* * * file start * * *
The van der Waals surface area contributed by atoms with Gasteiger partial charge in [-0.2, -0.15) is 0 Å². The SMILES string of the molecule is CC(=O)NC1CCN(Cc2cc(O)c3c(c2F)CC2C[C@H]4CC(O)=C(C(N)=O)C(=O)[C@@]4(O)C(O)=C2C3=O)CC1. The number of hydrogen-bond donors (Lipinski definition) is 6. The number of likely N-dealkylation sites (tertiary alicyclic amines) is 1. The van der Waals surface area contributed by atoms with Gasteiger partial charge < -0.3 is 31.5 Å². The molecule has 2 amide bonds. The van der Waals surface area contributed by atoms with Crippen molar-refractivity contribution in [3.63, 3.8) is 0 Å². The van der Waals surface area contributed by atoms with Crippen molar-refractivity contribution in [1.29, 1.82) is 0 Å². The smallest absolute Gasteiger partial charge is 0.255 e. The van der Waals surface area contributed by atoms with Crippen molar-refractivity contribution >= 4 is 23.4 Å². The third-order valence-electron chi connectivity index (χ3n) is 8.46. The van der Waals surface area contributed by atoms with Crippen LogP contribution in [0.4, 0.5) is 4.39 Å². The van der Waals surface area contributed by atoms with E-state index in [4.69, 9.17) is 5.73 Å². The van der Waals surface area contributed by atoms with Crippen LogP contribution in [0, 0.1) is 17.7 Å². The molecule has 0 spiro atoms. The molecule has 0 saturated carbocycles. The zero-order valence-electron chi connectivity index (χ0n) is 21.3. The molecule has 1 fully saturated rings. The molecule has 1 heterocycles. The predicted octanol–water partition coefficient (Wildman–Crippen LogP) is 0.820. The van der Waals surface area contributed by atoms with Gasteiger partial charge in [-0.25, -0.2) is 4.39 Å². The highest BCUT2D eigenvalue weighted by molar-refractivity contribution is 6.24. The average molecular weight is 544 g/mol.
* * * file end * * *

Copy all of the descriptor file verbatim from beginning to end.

The van der Waals surface area contributed by atoms with Gasteiger partial charge in [-0.2, -0.15) is 0 Å². The SMILES string of the molecule is CC(=O)NC1CCN(Cc2cc(O)c3c(c2F)CC2C[C@H]4CC(O)=C(C(N)=O)C(=O)[C@@]4(O)C(O)=C2C3=O)CC1. The number of hydrogen-bond donors (Lipinski definition) is 6. The number of likely N-dealkylation sites (tertiary alicyclic amines) is 1. The van der Waals surface area contributed by atoms with Gasteiger partial charge < -0.3 is 31.5 Å². The molecule has 2 amide bonds. The van der Waals surface area contributed by atoms with Crippen molar-refractivity contribution in [3.63, 3.8) is 0 Å². The van der Waals surface area contributed by atoms with Crippen molar-refractivity contribution in [1.29, 1.82) is 0 Å². The smallest absolute Gasteiger partial charge is 0.255 e. The van der Waals surface area contributed by atoms with Crippen molar-refractivity contribution >= 4 is 23.4 Å². The third-order valence-electron chi connectivity index (χ3n) is 8.46. The van der Waals surface area contributed by atoms with Crippen LogP contribution in [0.4, 0.5) is 4.39 Å². The van der Waals surface area contributed by atoms with E-state index in [4.69, 9.17) is 5.73 Å². The van der Waals surface area contributed by atoms with Crippen LogP contribution in [0, 0.1) is 17.7 Å². The molecule has 0 spiro atoms. The molecule has 0 saturated carbocycles. The zero-order valence-electron chi connectivity index (χ0n) is 21.3. The molecule has 1 fully saturated rings. The molecule has 1 heterocycles. The predicted octanol–water partition coefficient (Wildman–Crippen LogP) is 0.820. The van der Waals surface area contributed by atoms with Gasteiger partial charge in [-0.25, -0.2) is 4.39 Å². The highest BCUT2D eigenvalue weighted by molar-refractivity contribution is 6.24. The average molecular weight is 544 g/mol.